Saving a Coral Reef, One Transplant at a Time

First developed in the 1970s, coral reef transplants are finally proving effective.

Published December 15, 2016

In 2012, while scuba diving over the coral reef off Cousin Island in the Seychelles, Sarah Frias-Torres could only hear her own breathing. “It was so quiet,” she says. “It was so dead. It was just like flying over the surface of the Moon.”

Before 1998, these waters were filled with corals, schools of fish, and the audible snaps of shellfish and shrimp. But after weeks of warm water—the product of a powerful El Niño—the corals ejected the colorful algae that inhabit and feed their tissues. Globally, 1998 was a devastatingly hot year: 16 percent of corals starved to death. In the Seychelles, that figure reached 97 percent. But Frias-Torres is focused on that last three percent: the survivors.

Over the past four years, Frias-Torres and her colleagues at Nature Seychelles have been rebuilding the reef, transplanting thousands of corals into a lifeless area dominated by sand and rock.

Coral transplantation has been used to help ailing reefs since the 1970s, but Frias-Torres’s attempt is the first to show that it can be effective over large scales and long into the future.


As with any organ transplant, the first step to rebuilding a coral reef is to find suitable donors. And at Cousin Island, the team didn’t have to go far: just a stone’s throw away from the heavily bleached site, along the same 400-meter reef, was a healthy population of corals that somehow managed to dodge the worst of the bleaching. As not to disturb this resilient site, the researchers took only small samples from 10 species of coral.

Like taking cuttings from plants, the scientists used these thumb-sized chunks to grow new corals. The cuttings were glued to bits of rope and an old fishing net, and attached to floating buoys made from recycled jerrycans.

“[The Seychelles] is a developing nation,” says Frias-Torres. “There are many shortages in terms of access to materials. And we just had to bypass those needs and basically MacGyver our way through this project.”

After a year in these floating coral nurseries, the cuttings grew from thumbs into footballs. They were ready. Over the next 18 months, the researchers and a group of volunteers transported them to the reef and anchored them in place using marine cement squeezed from an old pastry bag.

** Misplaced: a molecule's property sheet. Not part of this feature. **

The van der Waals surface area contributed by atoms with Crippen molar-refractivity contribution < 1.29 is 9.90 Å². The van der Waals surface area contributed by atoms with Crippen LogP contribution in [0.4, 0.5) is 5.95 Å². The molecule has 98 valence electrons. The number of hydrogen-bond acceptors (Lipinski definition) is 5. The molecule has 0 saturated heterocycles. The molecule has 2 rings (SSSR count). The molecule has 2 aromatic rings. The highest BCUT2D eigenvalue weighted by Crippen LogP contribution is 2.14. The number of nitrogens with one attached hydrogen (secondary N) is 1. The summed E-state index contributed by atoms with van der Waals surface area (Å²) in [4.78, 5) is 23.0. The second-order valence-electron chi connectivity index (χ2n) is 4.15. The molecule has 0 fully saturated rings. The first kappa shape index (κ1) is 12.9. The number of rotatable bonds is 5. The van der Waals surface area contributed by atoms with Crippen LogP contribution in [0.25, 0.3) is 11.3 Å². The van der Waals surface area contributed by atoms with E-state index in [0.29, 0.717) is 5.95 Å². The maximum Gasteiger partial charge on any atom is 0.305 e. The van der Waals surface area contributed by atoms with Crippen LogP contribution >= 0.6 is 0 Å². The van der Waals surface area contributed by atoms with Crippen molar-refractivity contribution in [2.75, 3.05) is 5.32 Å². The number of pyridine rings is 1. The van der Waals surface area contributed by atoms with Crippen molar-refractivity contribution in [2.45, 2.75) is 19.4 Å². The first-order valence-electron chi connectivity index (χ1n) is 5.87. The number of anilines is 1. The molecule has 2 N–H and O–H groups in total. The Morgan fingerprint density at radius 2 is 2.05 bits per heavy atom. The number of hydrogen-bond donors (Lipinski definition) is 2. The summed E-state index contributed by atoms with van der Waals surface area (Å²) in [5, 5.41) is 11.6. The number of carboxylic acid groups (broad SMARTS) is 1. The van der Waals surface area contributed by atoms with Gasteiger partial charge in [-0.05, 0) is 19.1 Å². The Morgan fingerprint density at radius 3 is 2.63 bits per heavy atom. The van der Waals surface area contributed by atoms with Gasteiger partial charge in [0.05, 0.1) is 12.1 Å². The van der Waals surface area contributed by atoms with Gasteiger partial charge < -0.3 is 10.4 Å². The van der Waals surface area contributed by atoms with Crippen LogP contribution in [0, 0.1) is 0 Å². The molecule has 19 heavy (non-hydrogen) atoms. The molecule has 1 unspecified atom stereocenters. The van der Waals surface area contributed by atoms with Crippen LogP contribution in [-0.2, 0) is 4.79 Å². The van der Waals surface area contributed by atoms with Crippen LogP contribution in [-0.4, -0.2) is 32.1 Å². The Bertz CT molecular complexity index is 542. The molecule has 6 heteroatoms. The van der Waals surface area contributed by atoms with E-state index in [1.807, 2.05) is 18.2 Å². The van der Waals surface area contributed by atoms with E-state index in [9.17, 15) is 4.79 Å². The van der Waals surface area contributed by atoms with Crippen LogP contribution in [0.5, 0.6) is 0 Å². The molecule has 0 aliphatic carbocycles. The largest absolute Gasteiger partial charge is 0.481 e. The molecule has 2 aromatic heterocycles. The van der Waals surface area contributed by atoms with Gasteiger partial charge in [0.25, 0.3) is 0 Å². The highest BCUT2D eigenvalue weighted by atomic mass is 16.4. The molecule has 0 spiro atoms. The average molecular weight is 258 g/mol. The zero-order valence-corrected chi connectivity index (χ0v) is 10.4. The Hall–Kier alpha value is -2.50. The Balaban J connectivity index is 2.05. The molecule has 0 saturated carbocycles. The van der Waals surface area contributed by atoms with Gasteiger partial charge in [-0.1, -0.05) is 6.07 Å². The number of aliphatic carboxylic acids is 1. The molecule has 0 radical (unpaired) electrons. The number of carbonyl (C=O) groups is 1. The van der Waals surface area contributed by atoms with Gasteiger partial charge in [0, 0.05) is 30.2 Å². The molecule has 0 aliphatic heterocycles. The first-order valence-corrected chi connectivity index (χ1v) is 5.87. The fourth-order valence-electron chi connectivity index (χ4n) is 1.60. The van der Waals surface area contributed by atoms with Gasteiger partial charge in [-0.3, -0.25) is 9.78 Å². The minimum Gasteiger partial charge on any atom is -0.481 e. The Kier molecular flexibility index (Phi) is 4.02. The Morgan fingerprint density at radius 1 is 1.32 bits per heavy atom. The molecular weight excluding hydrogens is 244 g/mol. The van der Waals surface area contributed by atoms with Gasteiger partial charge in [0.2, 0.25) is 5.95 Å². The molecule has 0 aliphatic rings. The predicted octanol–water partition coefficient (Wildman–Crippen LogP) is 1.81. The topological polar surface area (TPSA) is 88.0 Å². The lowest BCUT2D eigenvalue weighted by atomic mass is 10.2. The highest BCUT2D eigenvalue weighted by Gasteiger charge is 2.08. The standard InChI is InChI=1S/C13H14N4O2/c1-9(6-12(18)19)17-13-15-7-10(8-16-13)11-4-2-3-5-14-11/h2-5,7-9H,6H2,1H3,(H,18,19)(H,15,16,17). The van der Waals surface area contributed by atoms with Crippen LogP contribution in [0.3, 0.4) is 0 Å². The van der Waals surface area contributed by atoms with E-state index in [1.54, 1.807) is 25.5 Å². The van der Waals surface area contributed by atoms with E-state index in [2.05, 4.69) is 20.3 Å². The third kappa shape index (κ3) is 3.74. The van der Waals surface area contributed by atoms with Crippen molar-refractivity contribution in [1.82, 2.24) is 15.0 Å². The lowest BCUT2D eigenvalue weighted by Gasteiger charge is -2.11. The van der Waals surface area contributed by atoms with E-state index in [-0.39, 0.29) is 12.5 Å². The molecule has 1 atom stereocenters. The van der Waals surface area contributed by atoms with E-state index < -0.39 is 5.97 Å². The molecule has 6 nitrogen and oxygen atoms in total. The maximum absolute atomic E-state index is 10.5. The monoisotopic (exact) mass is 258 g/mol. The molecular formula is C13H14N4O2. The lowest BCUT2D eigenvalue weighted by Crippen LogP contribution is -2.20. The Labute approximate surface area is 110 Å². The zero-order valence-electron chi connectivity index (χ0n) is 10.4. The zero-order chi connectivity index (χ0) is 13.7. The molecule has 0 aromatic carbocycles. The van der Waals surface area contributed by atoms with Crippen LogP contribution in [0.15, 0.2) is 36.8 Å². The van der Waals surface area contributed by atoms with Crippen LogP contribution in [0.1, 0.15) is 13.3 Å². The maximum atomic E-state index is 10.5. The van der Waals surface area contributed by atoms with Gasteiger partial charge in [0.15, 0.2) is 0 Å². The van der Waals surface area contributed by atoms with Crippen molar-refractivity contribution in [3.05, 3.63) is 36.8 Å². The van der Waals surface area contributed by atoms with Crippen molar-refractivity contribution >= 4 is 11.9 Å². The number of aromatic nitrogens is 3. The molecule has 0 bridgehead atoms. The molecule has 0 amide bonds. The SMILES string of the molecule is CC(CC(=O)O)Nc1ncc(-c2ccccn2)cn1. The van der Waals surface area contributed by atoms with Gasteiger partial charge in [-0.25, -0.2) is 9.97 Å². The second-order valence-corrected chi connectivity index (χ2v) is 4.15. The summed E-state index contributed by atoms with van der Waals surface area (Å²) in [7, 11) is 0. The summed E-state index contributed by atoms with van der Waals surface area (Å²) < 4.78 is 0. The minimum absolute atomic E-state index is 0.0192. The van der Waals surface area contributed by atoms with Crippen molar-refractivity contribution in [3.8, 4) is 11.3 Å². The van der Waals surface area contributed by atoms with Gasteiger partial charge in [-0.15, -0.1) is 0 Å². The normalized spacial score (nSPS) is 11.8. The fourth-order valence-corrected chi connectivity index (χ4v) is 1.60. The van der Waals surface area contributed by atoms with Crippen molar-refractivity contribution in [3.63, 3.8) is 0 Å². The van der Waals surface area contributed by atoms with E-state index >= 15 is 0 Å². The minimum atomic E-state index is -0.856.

In total, 24,431 corals were transplanted, making it one of the largest reef restoration projects ever undertaken. But the transplants were just the means to the end: the real goal was to make the reef an attractive site for new baby corals to settle down and grow.

Some corals, known as brooders, nurture their larvae inside their tissues then release them into the world, many settling near their parent. Other species are broadcast spawners, releasing millions of eggs and sperm into the nearby eddies and currents, hoping that they will fertilize, grow into larvae, and swim to a healthy home.  

For two years after the transplant, the researchers tracked how many new corals settled on the reef. Compared to a damaged site that was left unaltered, the number of baby corals (known as spats) settling in the transplant site was up to six times higher. Even compared to the healthy site, the recruitment of spats and larger juveniles was nearly twice as high in the transplant zone.

In other words, the transplanted corals hadn’t just survived; by releasing larvae and come-hither cues into the water, they guided newcomers to recolonize the reef. “Those larvae found that our transplanted reef was attractive enough to go and settle and recruit there,” says Frias-Torres. “It’s a sexy site.”


James E. Maragos, a coral biologist working in Hawai‘i’s Kāneohe Bay in the 1970s, first used transplants to boost the recovery of two species of corals that were struggling to survive in sewage-filled waters.

But, generally seen as largely ineffective, costly, and sometimes even damaging, coral reef restoration has been heavily criticized and often ignored by coral conservationists ever since. The criticisms were valid.

Previously, corals were simply moved from one reef to another, often damaging the donor while failing to heal the recipient. But Frias-Torres’s technique of growing the baby corals in floating nurseries—first developed by Baruch Rinkevich from the National Institute of Oceanography, Israel, in the 1990s—gets large numbers of transplants while taking only a little from existing reefs.

“The methods for transplanting corals are all finally really working well, and they’re effective,” says Kristen Marhaver from the University of California, Merced, who studies corals in the Caribbean.

Unfortunately, the researchers didn’t replicate their technique across a broader area, says Marhaver. Since the three sites were spread out along the same reef, the results may have also been influenced by environmental factors—such as small currents favoring settlement in one area over another.

To prove the case that coral transplants work as well as they seem to, this technique, like the corals themselves, must be nourished and replicated. With enough rope, empty jerrycans, and determination, it can be done.